When spirits entrepreneur Sidney Frank approached Francois Thibault about making the “World’s Best Tasting Vodka” the renowned cellar master decided against using grapes in its production. Partly to not steal business from his friends in the cognac business, but also for the challenge of straying away from the ingredient he knows so well. The result: a wheat-based vodka, and the number one selling ultra-premium vodka brand in the United States. Not bad, Mr. Thibault.
On the morning of day two, we toured the Grey Goose mill and distillery. (Sadly, no photos were allowed.) There we learned of the five-step distilling process, and we were able to taste the product at various stages of fermentation. Large robotic machines shimmy and shake the wheat to help it achieve the desired texture: a fine grain flour that’s slightly thicker than baking flour. At first, the liquid is barely a liquid at all; it’s dense, grainy, light brown in color and tasted a little like bread. Further down the line, the liquid thins out and tastes bitter and slightly sour. The whole process takes about 40 hours to complete before the fermented “wine” is transported to Cognac for mixing and bottling.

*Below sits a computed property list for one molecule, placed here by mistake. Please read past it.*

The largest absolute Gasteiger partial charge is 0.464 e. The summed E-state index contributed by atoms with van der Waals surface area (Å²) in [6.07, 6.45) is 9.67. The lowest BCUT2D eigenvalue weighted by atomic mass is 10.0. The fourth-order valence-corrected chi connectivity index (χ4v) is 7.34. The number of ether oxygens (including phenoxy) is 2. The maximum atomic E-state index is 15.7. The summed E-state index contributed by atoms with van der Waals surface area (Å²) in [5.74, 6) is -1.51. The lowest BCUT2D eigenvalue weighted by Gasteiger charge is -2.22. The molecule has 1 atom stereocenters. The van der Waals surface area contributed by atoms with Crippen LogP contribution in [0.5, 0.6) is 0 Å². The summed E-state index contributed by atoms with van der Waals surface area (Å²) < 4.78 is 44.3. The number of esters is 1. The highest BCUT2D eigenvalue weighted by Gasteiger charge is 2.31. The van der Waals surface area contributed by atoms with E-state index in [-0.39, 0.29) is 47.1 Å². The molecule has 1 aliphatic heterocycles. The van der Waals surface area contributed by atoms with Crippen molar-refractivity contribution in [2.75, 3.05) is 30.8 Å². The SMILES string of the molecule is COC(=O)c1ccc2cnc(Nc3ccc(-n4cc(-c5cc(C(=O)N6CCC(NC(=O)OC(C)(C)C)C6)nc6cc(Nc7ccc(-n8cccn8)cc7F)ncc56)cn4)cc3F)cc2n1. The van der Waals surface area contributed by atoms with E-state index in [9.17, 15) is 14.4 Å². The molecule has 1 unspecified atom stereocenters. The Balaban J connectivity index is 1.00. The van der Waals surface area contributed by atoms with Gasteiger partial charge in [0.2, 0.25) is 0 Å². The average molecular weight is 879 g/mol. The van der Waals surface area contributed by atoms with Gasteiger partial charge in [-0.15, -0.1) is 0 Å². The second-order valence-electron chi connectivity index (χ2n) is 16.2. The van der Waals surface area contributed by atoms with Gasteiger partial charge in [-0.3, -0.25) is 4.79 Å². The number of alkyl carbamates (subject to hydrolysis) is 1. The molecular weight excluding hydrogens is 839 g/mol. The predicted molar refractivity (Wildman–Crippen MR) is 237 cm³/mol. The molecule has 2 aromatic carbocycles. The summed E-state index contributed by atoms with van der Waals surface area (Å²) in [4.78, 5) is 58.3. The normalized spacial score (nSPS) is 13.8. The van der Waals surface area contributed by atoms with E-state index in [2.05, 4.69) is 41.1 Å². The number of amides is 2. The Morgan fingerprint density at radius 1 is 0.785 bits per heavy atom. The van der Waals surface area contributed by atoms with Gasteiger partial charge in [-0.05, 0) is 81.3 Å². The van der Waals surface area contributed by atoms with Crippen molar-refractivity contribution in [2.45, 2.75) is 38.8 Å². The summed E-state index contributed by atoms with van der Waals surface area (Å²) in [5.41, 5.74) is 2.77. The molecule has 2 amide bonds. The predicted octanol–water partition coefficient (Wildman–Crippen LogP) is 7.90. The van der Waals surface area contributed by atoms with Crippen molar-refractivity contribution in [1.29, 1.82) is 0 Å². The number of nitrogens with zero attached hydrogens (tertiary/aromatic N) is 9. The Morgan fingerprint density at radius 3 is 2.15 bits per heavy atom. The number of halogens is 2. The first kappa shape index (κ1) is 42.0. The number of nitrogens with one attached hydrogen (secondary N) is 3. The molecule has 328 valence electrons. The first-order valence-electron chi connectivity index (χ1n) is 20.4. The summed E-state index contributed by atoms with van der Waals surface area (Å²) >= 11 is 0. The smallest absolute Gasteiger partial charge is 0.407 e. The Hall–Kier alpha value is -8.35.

The remainder of day two consisted of a six hour train ride to Cognac, the nest of Grey Goose. While on the train, lunch was served, wine was consumed and a tray of macaroons was passed around freely. Also, naps were had. Lots of naps.
In Cognac, our home for the next two nights would be Le Logis, a 16th century manor house located in the Grand Champagne region. With only 11 rooms, we had full run of the place. Our scenery had changed too; the miles of wheat fields were replaced by miles of vineyards and sunflowers.
Our first drink in Cognac was a vodka tonic made with Grey Goose Citron. Simple but refreshing. And before dinner, we had one more cocktail, which happened to be my favorite of the day. It was a riff on the classic gin cocktail, the Negroni, that featured Picon, an apertif popular in the north of France made from fresh oranges, sugar, syrup and caramel. Picon is unfortunately not available in the U.S., rendering the following recipe almost useless unless you pick up a bottle during your next trip to France. Which is something I’d recommend.
1 part Goose Goose L’Orange Vodka
1 part Sweet Vermouth
1 part Picon
Stir ingredients with ice until cold. Serve over ice in a rocks glass and garnish with an orange slice.
After a four-course meal prepared by head chef Nicolas Berthomet, my fellow travelers and I retreated to the courtyard for a nightcap(s) under the stars, consisting mostly of Grey Goose and Cognac. I like France.
Also see: Grey Goose Le Voyage – Day One
Need to get that Picon…Got the vermouth and you can bring the Goose!